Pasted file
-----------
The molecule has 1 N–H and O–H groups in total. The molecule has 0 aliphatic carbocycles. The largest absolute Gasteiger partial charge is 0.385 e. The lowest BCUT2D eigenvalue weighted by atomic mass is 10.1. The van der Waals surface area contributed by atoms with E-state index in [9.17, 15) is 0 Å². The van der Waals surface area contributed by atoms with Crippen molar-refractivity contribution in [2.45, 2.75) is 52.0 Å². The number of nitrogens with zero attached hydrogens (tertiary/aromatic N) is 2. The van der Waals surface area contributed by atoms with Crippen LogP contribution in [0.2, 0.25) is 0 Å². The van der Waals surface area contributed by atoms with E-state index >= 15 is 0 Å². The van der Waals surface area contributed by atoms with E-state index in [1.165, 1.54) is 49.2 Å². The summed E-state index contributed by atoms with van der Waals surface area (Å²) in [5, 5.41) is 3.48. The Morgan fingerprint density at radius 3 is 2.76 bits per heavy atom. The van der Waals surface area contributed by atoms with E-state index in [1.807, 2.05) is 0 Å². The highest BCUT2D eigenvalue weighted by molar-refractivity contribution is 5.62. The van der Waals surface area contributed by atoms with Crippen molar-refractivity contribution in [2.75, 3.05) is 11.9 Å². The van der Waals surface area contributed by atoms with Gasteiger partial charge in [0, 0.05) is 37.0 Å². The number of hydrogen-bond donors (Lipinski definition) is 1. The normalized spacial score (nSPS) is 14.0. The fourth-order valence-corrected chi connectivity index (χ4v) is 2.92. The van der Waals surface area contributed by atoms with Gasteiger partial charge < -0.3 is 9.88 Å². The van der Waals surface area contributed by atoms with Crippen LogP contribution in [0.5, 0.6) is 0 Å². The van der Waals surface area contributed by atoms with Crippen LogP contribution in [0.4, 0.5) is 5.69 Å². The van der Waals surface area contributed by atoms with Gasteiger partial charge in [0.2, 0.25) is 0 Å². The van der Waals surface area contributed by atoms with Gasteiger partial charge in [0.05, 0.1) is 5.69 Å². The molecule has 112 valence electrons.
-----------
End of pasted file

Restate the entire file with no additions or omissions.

The molecule has 1 N–H and O–H groups in total. The molecule has 0 aliphatic carbocycles. The largest absolute Gasteiger partial charge is 0.385 e. The lowest BCUT2D eigenvalue weighted by atomic mass is 10.1. The van der Waals surface area contributed by atoms with E-state index in [9.17, 15) is 0 Å². The van der Waals surface area contributed by atoms with Crippen molar-refractivity contribution in [2.45, 2.75) is 52.0 Å². The number of nitrogens with zero attached hydrogens (tertiary/aromatic N) is 2. The van der Waals surface area contributed by atoms with Crippen LogP contribution in [0.2, 0.25) is 0 Å². The van der Waals surface area contributed by atoms with E-state index >= 15 is 0 Å². The van der Waals surface area contributed by atoms with E-state index in [1.165, 1.54) is 49.2 Å². The summed E-state index contributed by atoms with van der Waals surface area (Å²) in [5, 5.41) is 3.48. The Morgan fingerprint density at radius 3 is 2.76 bits per heavy atom. The van der Waals surface area contributed by atoms with E-state index in [1.807, 2.05) is 0 Å². The highest BCUT2D eigenvalue weighted by molar-refractivity contribution is 5.62. The van der Waals surface area contributed by atoms with Crippen molar-refractivity contribution in [2.75, 3.05) is 11.9 Å². The van der Waals surface area contributed by atoms with Gasteiger partial charge in [0, 0.05) is 37.0 Å². The number of hydrogen-bond donors (Lipinski definition) is 1. The normalized spacial score (nSPS) is 14.0. The fourth-order valence-corrected chi connectivity index (χ4v) is 2.92. The van der Waals surface area contributed by atoms with Gasteiger partial charge < -0.3 is 9.88 Å². The van der Waals surface area contributed by atoms with Crippen LogP contribution in [0.5, 0.6) is 0 Å². The van der Waals surface area contributed by atoms with Crippen LogP contribution in [0.4, 0.5) is 5.69 Å². The van der Waals surface area contributed by atoms with Gasteiger partial charge in [0.2, 0.25) is 0 Å². The van der Waals surface area contributed by atoms with Gasteiger partial charge in [0.05, 0.1) is 5.69 Å². The molecule has 112 valence electrons.